Wikipedia Diver may be one of the most interesting, albeit niche-based, Web history tracking and organizing tools. This Firefox add-on gives you a visual history of everywhere you've been on Wikipedia, and organizes it down to the day, order, and session in which you visited the sites, making it easy to revisit old entries.
Each visited page is presented as a small red globe that you can click on to advance the timeline. There's also a source list of every site you visited, that will take you right to the page. Like some other Web history trackers, Wikipedia Diver intelligently tracks when you hit the back button on your browser. Each time you leave whatever Wikipedia entry you're on to visit a link that's on that page, it simply attaches it to your history. In one entry we were looking at, we had clicked on seven different links that were on that page, and the extension kept track of how we had arrived at each of those pages. That in itself can be fun to observe.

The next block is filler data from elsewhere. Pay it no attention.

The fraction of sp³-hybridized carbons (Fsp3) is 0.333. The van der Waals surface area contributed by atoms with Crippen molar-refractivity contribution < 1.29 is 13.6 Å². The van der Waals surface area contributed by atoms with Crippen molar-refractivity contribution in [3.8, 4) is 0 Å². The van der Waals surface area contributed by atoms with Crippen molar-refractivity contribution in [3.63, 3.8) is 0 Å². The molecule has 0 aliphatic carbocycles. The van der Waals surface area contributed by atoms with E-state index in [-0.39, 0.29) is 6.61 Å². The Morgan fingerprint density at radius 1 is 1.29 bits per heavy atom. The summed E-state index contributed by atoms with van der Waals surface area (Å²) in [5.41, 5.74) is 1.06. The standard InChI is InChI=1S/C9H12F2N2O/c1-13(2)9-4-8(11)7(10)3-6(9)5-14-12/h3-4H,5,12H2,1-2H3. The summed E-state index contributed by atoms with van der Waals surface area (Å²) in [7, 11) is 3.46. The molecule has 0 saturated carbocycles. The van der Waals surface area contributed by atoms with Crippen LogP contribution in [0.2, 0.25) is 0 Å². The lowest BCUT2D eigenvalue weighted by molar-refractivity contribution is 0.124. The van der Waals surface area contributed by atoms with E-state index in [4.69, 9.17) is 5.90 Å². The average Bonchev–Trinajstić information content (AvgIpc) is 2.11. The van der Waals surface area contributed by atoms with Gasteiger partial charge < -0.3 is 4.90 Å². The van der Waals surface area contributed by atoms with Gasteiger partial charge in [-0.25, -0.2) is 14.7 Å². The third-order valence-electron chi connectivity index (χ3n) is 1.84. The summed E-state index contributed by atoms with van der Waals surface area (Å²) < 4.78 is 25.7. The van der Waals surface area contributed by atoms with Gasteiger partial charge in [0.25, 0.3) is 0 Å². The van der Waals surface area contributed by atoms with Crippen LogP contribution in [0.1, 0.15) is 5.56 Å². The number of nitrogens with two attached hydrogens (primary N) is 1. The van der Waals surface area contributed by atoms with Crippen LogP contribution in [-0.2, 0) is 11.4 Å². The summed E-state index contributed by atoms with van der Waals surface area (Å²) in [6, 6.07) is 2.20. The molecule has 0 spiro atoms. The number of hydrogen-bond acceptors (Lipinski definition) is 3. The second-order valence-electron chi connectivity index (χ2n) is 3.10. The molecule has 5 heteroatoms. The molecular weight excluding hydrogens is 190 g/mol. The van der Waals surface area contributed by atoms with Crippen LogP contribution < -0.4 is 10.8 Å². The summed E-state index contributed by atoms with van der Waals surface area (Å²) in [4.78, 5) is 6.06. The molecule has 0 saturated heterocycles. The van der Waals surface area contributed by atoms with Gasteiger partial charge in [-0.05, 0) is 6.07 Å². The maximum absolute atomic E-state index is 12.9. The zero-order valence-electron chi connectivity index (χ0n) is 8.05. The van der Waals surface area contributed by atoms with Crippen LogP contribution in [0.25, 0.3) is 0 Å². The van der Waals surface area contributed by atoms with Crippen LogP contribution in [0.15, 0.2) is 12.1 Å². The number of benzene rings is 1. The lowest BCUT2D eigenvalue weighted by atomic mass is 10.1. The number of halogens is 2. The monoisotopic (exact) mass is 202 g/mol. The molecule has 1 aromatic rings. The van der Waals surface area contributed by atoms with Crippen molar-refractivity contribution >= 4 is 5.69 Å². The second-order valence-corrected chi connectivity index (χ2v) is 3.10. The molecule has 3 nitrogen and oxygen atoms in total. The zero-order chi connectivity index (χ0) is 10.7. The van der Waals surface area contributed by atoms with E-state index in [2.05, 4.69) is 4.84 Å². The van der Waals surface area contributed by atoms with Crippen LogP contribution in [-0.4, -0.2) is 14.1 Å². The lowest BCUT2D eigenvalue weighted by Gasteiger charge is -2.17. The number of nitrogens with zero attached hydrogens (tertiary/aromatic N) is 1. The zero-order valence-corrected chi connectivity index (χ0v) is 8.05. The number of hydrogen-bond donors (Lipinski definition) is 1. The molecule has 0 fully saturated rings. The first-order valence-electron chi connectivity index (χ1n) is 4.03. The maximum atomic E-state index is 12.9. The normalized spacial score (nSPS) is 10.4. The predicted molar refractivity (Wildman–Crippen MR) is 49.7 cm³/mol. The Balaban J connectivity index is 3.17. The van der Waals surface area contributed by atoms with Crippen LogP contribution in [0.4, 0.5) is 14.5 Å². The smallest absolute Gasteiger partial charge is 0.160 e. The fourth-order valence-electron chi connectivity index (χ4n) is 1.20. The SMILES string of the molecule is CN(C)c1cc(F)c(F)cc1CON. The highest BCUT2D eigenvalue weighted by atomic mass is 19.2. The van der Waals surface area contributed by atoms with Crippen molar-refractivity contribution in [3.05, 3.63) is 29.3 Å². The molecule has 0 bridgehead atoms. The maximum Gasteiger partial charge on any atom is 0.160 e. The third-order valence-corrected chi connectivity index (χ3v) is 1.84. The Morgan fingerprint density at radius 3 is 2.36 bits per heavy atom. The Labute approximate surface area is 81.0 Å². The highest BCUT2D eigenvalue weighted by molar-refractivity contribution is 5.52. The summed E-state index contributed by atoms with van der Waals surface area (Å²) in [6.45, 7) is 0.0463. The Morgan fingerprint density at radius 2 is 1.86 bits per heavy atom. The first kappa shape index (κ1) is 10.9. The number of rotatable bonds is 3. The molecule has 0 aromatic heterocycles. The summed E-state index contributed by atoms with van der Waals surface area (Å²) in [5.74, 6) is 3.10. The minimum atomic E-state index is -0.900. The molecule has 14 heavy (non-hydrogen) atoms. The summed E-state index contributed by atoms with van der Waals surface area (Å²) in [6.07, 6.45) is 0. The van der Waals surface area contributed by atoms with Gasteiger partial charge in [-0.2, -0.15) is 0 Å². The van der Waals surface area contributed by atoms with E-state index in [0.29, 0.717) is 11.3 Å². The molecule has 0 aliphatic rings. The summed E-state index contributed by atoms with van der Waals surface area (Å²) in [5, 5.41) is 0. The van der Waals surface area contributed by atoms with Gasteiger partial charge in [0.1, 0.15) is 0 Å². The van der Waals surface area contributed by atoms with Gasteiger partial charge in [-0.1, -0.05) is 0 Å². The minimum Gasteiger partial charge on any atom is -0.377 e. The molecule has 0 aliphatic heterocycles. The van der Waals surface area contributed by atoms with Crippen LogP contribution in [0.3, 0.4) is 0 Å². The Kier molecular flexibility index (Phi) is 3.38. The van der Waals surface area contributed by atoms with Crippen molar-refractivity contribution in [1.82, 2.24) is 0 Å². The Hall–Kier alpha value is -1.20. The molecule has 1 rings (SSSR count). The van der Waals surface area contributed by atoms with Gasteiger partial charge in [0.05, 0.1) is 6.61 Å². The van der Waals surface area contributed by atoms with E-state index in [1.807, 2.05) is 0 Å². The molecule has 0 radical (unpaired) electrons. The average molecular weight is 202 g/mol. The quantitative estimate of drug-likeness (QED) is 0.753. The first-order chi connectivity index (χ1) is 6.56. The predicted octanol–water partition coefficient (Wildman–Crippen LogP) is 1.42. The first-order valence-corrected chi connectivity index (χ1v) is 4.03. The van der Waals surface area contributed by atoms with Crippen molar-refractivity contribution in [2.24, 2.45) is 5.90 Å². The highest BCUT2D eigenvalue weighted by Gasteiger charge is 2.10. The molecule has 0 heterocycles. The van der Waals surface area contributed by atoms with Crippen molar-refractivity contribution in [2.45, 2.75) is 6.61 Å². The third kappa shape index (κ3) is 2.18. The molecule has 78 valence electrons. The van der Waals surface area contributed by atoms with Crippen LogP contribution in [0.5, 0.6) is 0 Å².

One thing it does not track are the reference links you click when exiting the site to view a source. While it would make a cool option, it veers uncomfortably into the realm of watching everything you do. Also worth a mention is that all of this data is kept locally, and never sent to the cloud. Wikipedia Diver gives you a fun and interesting way to track your wiki-browsing.
This extension creates an sqlite database in your profile directory, and then logs all clicks between pages on Wikipedia to that database. It adds an item in the tools menu titled "WikiDiver Graph," which loads a page that allows you to see a graph of your Wikipedia browsing, arranged into "dives" (where a dive is a series of links through Wikipedia).